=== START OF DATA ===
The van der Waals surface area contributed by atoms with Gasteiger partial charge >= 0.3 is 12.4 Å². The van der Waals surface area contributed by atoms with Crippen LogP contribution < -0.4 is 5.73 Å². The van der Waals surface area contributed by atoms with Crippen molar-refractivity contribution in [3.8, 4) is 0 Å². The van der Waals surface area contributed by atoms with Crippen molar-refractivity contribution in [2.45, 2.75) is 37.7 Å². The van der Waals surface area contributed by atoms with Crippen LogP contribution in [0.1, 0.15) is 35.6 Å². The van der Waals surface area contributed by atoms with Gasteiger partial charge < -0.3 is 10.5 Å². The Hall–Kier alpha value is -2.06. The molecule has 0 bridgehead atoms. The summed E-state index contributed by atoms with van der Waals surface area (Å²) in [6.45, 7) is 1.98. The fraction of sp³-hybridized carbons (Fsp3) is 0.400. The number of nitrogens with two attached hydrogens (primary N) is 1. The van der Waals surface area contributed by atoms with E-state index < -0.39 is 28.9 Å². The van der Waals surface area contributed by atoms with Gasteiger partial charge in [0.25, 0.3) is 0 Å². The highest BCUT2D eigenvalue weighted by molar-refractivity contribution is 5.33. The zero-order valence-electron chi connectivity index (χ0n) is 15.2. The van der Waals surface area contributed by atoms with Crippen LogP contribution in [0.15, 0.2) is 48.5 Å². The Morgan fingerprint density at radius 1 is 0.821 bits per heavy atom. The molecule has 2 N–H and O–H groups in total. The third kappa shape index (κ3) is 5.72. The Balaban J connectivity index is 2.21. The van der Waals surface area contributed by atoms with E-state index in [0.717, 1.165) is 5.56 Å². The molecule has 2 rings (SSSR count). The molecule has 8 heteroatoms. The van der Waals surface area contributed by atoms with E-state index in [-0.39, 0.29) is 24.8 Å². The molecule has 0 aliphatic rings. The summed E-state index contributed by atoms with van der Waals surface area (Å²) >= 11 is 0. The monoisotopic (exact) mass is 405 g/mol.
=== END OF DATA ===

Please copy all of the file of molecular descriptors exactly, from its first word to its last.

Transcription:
The van der Waals surface area contributed by atoms with Gasteiger partial charge >= 0.3 is 12.4 Å². The van der Waals surface area contributed by atoms with Crippen LogP contribution < -0.4 is 5.73 Å². The van der Waals surface area contributed by atoms with Crippen molar-refractivity contribution in [3.8, 4) is 0 Å². The van der Waals surface area contributed by atoms with Crippen molar-refractivity contribution in [2.45, 2.75) is 37.7 Å². The van der Waals surface area contributed by atoms with Crippen LogP contribution in [0.1, 0.15) is 35.6 Å². The van der Waals surface area contributed by atoms with Gasteiger partial charge < -0.3 is 10.5 Å². The Hall–Kier alpha value is -2.06. The molecule has 0 bridgehead atoms. The summed E-state index contributed by atoms with van der Waals surface area (Å²) in [6.45, 7) is 1.98. The fraction of sp³-hybridized carbons (Fsp3) is 0.400. The number of nitrogens with two attached hydrogens (primary N) is 1. The van der Waals surface area contributed by atoms with E-state index < -0.39 is 28.9 Å². The van der Waals surface area contributed by atoms with Gasteiger partial charge in [0.25, 0.3) is 0 Å². The highest BCUT2D eigenvalue weighted by molar-refractivity contribution is 5.33. The zero-order valence-electron chi connectivity index (χ0n) is 15.2. The van der Waals surface area contributed by atoms with Crippen LogP contribution in [0.15, 0.2) is 48.5 Å². The Morgan fingerprint density at radius 1 is 0.821 bits per heavy atom. The molecule has 2 N–H and O–H groups in total. The third kappa shape index (κ3) is 5.72. The Balaban J connectivity index is 2.21. The van der Waals surface area contributed by atoms with E-state index in [0.717, 1.165) is 5.56 Å². The molecule has 2 rings (SSSR count). The molecule has 8 heteroatoms. The van der Waals surface area contributed by atoms with E-state index in [-0.39, 0.29) is 24.8 Å². The molecule has 0 aliphatic rings. The summed E-state index contributed by atoms with van der Waals surface area (Å²) >= 11 is 0. The monoisotopic (exact) mass is 405 g/mol.